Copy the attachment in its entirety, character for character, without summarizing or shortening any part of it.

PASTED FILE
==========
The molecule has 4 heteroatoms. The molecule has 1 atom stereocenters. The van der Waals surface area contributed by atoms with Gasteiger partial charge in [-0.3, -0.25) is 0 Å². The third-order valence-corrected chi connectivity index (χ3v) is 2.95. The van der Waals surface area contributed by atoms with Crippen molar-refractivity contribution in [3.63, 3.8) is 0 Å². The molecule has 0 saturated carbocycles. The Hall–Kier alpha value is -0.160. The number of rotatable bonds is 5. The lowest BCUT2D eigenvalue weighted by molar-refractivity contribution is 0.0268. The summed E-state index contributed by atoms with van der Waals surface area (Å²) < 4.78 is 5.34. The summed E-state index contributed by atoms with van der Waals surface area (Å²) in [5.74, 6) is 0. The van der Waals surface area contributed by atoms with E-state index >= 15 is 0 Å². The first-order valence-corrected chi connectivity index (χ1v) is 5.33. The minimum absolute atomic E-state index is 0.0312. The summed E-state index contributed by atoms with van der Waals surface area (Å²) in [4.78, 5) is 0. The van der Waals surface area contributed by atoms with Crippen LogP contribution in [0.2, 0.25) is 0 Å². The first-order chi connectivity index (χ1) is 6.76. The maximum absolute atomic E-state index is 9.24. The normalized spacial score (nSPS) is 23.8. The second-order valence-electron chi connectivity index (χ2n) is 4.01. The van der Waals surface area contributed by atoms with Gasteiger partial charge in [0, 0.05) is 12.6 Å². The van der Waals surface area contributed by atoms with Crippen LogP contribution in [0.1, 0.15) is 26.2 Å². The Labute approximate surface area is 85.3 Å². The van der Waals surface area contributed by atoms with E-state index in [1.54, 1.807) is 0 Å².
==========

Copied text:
The molecule has 4 heteroatoms. The molecule has 1 atom stereocenters. The van der Waals surface area contributed by atoms with Gasteiger partial charge in [-0.3, -0.25) is 0 Å². The third-order valence-corrected chi connectivity index (χ3v) is 2.95. The van der Waals surface area contributed by atoms with Crippen molar-refractivity contribution in [3.63, 3.8) is 0 Å². The molecule has 0 saturated carbocycles. The Hall–Kier alpha value is -0.160. The number of rotatable bonds is 5. The lowest BCUT2D eigenvalue weighted by molar-refractivity contribution is 0.0268. The summed E-state index contributed by atoms with van der Waals surface area (Å²) < 4.78 is 5.34. The summed E-state index contributed by atoms with van der Waals surface area (Å²) in [5.74, 6) is 0. The van der Waals surface area contributed by atoms with E-state index >= 15 is 0 Å². The first-order valence-corrected chi connectivity index (χ1v) is 5.33. The minimum absolute atomic E-state index is 0.0312. The summed E-state index contributed by atoms with van der Waals surface area (Å²) in [4.78, 5) is 0. The van der Waals surface area contributed by atoms with Crippen LogP contribution in [0.2, 0.25) is 0 Å². The first-order chi connectivity index (χ1) is 6.76. The maximum absolute atomic E-state index is 9.24. The normalized spacial score (nSPS) is 23.8. The second-order valence-electron chi connectivity index (χ2n) is 4.01. The van der Waals surface area contributed by atoms with Gasteiger partial charge in [0, 0.05) is 12.6 Å². The van der Waals surface area contributed by atoms with Crippen LogP contribution in [0.1, 0.15) is 26.2 Å². The Labute approximate surface area is 85.3 Å². The van der Waals surface area contributed by atoms with E-state index in [1.54, 1.807) is 0 Å².